NEW YORK, JUNE 29 -- The origin of 1,400-year-old silver artifacts worth an estimated $70 million and possible fraud by Sotheby's auction house are being investigated by London police, it was revealed today.
The antiquities now in New York are the subject of an international ownership dispute pitting a British nobleman and Sotheby's against Yugoslavia and Lebanon.
The British investigation was revealed today when Raymond Harding, an attorney representing Yugoslavia, gave a Manhattan judge a copy of a report from Scotland Yard.
"Criminal offenses may have taken place in London in relation to dealings on the 14 pieces of silver now in New York which have become known as the Sevso Treasure," the report said.
Possible crimes under investigation include conspiracy to defraud because forged export papers were prepared to make the pieces salable, according to the report.
Sotheby's issued a statement in New York saying, "We strongly reject any allegations of misconduct and believe that we have acted with the utmost integrity."
British police say the collection is part of a larger find of at least 30 pieces. They cited photographic evidence and witnesses who say they have seen other pieces.
The collection consists of 14 silver pieces -- four plates, five ewers (water pitchers), an amphora (a tall, slender, narrow-necked jar with two handles), two situlas (buckets), a basin and a lady's toilet case. There is also a copper alloy caldron in which the 14 pieces were contained.
According to Sotheby's, the treasure trove was found in Lebanon in the 1970s and dates from the Roman occupation of the Middle East.
"The custom of purchasing false Lebanese export documents for antiquities is well-known in the antique world," the Scotland Yard report said. "There is no evidence that the Sevso Treasure ever went anywhere near Lebanon."
The report says evidence points to Yugoslavia as the country of origin. Dealers and others report that the treasure previously was offered for sale without documentation, but with a statement that it was found in Yugoslavia, Scotland Yard said.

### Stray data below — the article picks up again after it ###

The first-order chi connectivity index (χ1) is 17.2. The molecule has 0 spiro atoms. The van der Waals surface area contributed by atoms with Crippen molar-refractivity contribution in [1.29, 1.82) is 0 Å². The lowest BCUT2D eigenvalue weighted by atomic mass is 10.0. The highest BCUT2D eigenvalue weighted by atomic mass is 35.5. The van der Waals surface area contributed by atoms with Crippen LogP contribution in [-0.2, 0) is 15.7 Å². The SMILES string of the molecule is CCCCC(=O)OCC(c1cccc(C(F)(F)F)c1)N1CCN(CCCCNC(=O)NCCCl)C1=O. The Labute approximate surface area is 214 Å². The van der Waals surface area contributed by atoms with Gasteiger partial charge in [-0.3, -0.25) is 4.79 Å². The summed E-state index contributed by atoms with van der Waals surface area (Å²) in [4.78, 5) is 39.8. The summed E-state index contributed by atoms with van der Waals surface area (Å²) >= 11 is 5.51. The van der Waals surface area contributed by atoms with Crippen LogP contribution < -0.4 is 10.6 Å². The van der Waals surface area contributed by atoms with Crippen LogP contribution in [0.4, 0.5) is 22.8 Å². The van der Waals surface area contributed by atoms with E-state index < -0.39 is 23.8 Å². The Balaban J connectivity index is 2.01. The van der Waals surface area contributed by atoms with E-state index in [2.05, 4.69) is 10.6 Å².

The word "Sevso," of Germanic origin, is believed to have been the name of a military commander, possibly a barbarian mercenary in the service of the Roman emperor.
The Marquess of Northampton Settlement, a British trust established under the laws of the Channel Island of Guernsey, claims to be the true owner.
Spencer Douglas David Compton, the seventh Marquess of Northampton, asked Sotheby's AG of Switzerland to sell the treasure. The auction house initially put a value of $70 million on the collection.
Sotheby's sent the treasure on an international tour to stimulate interest in a planned auction sale.
When it arrived at Sotheby's in New York, Lebanese officials charged in state Supreme Court that the collection was taken illegally from their country. They asked the court to block its sale and declare Lebanon the owner.
Yugoslavia followed suit with similar legal actions.
In May, state Judge Carol Huff barred Sotheby's from selling the treasure or moving it out of New York. She said Sotheby's has not produced any export licenses in court.
Lawyers for Sotheby's appealed Huff's decision, saying the case should be heard in Switzerland. Swiss laws regarding sale of works of art of disputed ownership are more lenient than those in the United States.
Sotheby's commissioned scientific analysis of the treasure, and has refused to let English police see the results, but police will get the analysis reports by court order if necessary, the Scotland Yard report said.